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Joseph P. Maxfield and Henry C. Harrison of Bell Labs Develop
In about 1920, two teams at Bell Laboratories were created to pursue
electrical recording. Joseph P. Maxfield and Henry
C. Harrison, two of the leading developers of modern electrical
components at Bell Labs, were charged with developing a phonograph
recording system. E. C. Wente, Donald MacKenzie and Irving
Crandall (who had originally hired Wente in 1916) 19 were
assigned to develop a sound system for films to be shown
in cinema theaters5. Both groups were overseen by
Dr. Harvey Fletcher
, who previously joined Bell research in 1916.
Joseph P. Maxfield and Henry C. Harrison of the Bell Laboratories
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Dr. Harvey Fletcher of Bell Laboratories
Dr. Harvey C. Fletcher was a brilliant physicist born into a Mormon family
in Utah on September 11, 1884. Fletcher studied and worked at the
University of Chicago with Nobel Prize winner Robert A. Millikan.
In 1911, Fletcher received his Ph.D. in Physics from the University of Chicago
summa cum laude. After creating and heading the Physics Department
at Brigham Young University in Utah, Fletcher in 1916 became Director of Research at Bell
Laboratories, where he oversaw three decades of research and improvement
in sound, hearing, transmission, and reproduction.
At Bell Laboratories, Fletcher and his predecessor Irving B. Crandall
oversaw research in this area by Joseph P. Maxfield (1887-1977),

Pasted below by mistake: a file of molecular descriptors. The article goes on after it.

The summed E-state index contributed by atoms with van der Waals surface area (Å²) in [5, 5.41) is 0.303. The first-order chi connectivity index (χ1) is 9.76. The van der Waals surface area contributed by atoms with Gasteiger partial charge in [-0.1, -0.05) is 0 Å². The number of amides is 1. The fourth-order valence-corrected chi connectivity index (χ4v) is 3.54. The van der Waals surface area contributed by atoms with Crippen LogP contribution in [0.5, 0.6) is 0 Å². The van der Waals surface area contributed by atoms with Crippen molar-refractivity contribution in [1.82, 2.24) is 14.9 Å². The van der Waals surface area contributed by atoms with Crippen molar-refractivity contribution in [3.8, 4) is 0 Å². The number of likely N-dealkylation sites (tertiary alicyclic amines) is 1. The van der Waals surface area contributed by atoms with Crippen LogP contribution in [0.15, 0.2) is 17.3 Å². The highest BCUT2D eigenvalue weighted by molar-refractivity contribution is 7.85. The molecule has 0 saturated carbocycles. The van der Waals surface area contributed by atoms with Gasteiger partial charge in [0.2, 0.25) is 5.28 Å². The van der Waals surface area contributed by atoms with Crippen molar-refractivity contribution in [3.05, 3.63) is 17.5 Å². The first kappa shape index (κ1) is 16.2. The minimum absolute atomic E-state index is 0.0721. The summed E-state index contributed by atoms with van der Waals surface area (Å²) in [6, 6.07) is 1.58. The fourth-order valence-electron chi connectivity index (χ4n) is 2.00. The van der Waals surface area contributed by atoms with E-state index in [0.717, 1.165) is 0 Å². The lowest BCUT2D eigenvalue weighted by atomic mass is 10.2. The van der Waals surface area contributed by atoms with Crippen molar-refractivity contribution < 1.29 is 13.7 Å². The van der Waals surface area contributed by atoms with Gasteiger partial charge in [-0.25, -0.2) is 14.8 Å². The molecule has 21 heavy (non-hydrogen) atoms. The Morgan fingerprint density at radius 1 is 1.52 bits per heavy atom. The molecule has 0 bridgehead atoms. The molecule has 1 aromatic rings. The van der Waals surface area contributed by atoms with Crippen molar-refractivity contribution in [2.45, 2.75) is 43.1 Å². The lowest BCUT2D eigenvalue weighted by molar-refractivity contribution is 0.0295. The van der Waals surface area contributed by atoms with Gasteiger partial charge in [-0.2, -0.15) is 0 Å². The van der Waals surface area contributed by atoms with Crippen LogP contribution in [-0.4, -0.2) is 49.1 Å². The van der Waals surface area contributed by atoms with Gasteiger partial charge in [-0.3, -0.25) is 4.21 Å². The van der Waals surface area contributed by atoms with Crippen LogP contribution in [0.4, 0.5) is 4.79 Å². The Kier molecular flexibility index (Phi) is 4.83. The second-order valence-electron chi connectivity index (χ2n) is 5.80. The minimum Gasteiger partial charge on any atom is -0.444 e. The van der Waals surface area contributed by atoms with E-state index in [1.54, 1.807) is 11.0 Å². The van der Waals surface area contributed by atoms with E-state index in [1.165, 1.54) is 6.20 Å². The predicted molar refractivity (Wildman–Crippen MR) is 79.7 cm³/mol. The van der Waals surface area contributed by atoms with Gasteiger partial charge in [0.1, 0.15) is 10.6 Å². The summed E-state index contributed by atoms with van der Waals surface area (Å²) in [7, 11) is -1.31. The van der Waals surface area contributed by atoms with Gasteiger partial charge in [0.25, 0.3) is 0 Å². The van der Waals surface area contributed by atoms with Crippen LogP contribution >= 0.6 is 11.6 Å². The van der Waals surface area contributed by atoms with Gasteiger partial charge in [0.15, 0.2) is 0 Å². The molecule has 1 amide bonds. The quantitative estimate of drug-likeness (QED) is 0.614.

Henry C. Harrison (1887-1971), Edward L. Norton (1898-1983),
K. P. Secord, Donald MacKenzie, Rogers H. Galt (1889- )
16, and Harold Black (1898-1983). Harold Black had
invented the negative feedback amplifier in 1927. Fletcher also supervised
Arthur C. Keller (1901-1983), who worked extensively on recording improvements,
including binaural and stereo recording (as described below).
Harvey Fletcher, K. P. Secord, and Rogers H. Galt at the
Bell Laboratories in New York City
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Western Electric Carbon Microphones
Microphone design was a key part of the Bell Laboratories development of
electrical recording technology. Carbon microphones, using
loose carbon granules were employed from the earliest days of telephone
instruments until today. The carbon microphone generates its
own current from acoustic vibration, so requires no electrical
amplification (although it will require a circuit with voltage).
In the 1920s, Bell Labs developed improved carbon
microphones, including the so-called "double button" carbon
microphone which kept the carbon powder from touching the microphone
The famous Western Electric double-button carbon microphone in the
Western Electric 1B microphone housing circa 1925.